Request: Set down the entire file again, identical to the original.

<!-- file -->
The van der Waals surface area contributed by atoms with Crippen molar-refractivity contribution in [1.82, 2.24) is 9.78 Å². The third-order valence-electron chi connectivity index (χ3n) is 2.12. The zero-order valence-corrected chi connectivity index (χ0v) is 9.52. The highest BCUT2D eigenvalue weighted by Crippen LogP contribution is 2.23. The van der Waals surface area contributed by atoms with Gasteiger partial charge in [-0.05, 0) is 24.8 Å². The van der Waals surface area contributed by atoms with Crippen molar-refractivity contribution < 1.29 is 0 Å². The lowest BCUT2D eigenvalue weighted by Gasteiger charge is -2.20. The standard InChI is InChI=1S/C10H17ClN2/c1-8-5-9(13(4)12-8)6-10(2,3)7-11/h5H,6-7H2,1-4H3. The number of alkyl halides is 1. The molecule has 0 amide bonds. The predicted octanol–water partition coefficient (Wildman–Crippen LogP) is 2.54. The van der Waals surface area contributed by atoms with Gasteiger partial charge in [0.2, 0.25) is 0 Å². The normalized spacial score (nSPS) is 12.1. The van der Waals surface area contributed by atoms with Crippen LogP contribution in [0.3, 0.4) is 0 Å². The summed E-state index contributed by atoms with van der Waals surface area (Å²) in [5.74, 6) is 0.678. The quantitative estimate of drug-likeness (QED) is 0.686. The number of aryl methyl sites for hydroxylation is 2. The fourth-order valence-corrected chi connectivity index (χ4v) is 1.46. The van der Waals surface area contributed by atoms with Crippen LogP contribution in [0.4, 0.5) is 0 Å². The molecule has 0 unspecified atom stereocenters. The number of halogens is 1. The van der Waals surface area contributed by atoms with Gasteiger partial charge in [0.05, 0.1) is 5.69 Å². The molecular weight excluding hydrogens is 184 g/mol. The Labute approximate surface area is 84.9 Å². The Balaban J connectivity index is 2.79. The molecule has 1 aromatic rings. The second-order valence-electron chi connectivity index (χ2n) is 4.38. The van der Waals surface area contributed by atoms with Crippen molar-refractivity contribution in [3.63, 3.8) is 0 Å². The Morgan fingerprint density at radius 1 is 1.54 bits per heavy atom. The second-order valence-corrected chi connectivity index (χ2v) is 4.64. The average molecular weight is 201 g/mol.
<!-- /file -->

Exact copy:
The van der Waals surface area contributed by atoms with Crippen molar-refractivity contribution in [1.82, 2.24) is 9.78 Å². The third-order valence-electron chi connectivity index (χ3n) is 2.12. The zero-order valence-corrected chi connectivity index (χ0v) is 9.52. The highest BCUT2D eigenvalue weighted by Crippen LogP contribution is 2.23. The van der Waals surface area contributed by atoms with Gasteiger partial charge in [-0.05, 0) is 24.8 Å². The van der Waals surface area contributed by atoms with Crippen molar-refractivity contribution < 1.29 is 0 Å². The lowest BCUT2D eigenvalue weighted by Gasteiger charge is -2.20. The standard InChI is InChI=1S/C10H17ClN2/c1-8-5-9(13(4)12-8)6-10(2,3)7-11/h5H,6-7H2,1-4H3. The number of alkyl halides is 1. The molecule has 0 amide bonds. The predicted octanol–water partition coefficient (Wildman–Crippen LogP) is 2.54. The van der Waals surface area contributed by atoms with Gasteiger partial charge in [0.2, 0.25) is 0 Å². The normalized spacial score (nSPS) is 12.1. The van der Waals surface area contributed by atoms with Crippen LogP contribution in [0.3, 0.4) is 0 Å². The summed E-state index contributed by atoms with van der Waals surface area (Å²) in [5.74, 6) is 0.678. The quantitative estimate of drug-likeness (QED) is 0.686. The number of aryl methyl sites for hydroxylation is 2. The fourth-order valence-corrected chi connectivity index (χ4v) is 1.46. The van der Waals surface area contributed by atoms with Crippen LogP contribution in [0.4, 0.5) is 0 Å². The molecule has 0 unspecified atom stereocenters. The number of halogens is 1. The van der Waals surface area contributed by atoms with Gasteiger partial charge in [0.05, 0.1) is 5.69 Å². The molecular weight excluding hydrogens is 184 g/mol. The Labute approximate surface area is 84.9 Å². The Balaban J connectivity index is 2.79. The molecule has 1 aromatic rings. The second-order valence-electron chi connectivity index (χ2n) is 4.38. The van der Waals surface area contributed by atoms with Crippen molar-refractivity contribution in [3.63, 3.8) is 0 Å². The Morgan fingerprint density at radius 1 is 1.54 bits per heavy atom. The second-order valence-corrected chi connectivity index (χ2v) is 4.64. The average molecular weight is 201 g/mol.